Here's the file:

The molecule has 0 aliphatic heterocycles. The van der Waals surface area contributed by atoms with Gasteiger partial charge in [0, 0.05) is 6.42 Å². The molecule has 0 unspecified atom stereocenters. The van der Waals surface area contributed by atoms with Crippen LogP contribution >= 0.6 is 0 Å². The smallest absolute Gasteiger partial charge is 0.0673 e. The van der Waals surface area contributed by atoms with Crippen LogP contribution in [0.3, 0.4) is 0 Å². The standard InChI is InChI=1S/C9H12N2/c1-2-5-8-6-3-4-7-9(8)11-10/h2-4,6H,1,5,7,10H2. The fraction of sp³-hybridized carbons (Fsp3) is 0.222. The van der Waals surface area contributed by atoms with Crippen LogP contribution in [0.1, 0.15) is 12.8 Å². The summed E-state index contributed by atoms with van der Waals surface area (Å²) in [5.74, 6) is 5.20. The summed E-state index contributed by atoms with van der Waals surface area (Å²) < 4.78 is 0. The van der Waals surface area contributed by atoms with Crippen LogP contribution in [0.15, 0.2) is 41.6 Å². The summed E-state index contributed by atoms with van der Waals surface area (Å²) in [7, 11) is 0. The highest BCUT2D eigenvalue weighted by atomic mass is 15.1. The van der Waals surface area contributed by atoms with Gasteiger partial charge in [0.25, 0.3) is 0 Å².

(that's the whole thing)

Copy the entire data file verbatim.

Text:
The molecule has 0 aliphatic heterocycles. The van der Waals surface area contributed by atoms with Gasteiger partial charge in [0, 0.05) is 6.42 Å². The molecule has 0 unspecified atom stereocenters. The van der Waals surface area contributed by atoms with Crippen LogP contribution >= 0.6 is 0 Å². The smallest absolute Gasteiger partial charge is 0.0673 e. The van der Waals surface area contributed by atoms with Crippen LogP contribution in [0.3, 0.4) is 0 Å². The standard InChI is InChI=1S/C9H12N2/c1-2-5-8-6-3-4-7-9(8)11-10/h2-4,6H,1,5,7,10H2. The fraction of sp³-hybridized carbons (Fsp3) is 0.222. The van der Waals surface area contributed by atoms with Crippen LogP contribution in [0.1, 0.15) is 12.8 Å². The summed E-state index contributed by atoms with van der Waals surface area (Å²) in [5.74, 6) is 5.20. The summed E-state index contributed by atoms with van der Waals surface area (Å²) < 4.78 is 0. The van der Waals surface area contributed by atoms with Crippen LogP contribution in [0.15, 0.2) is 41.6 Å². The summed E-state index contributed by atoms with van der Waals surface area (Å²) in [7, 11) is 0. The highest BCUT2D eigenvalue weighted by atomic mass is 15.1. The van der Waals surface area contributed by atoms with Gasteiger partial charge in [0.25, 0.3) is 0 Å².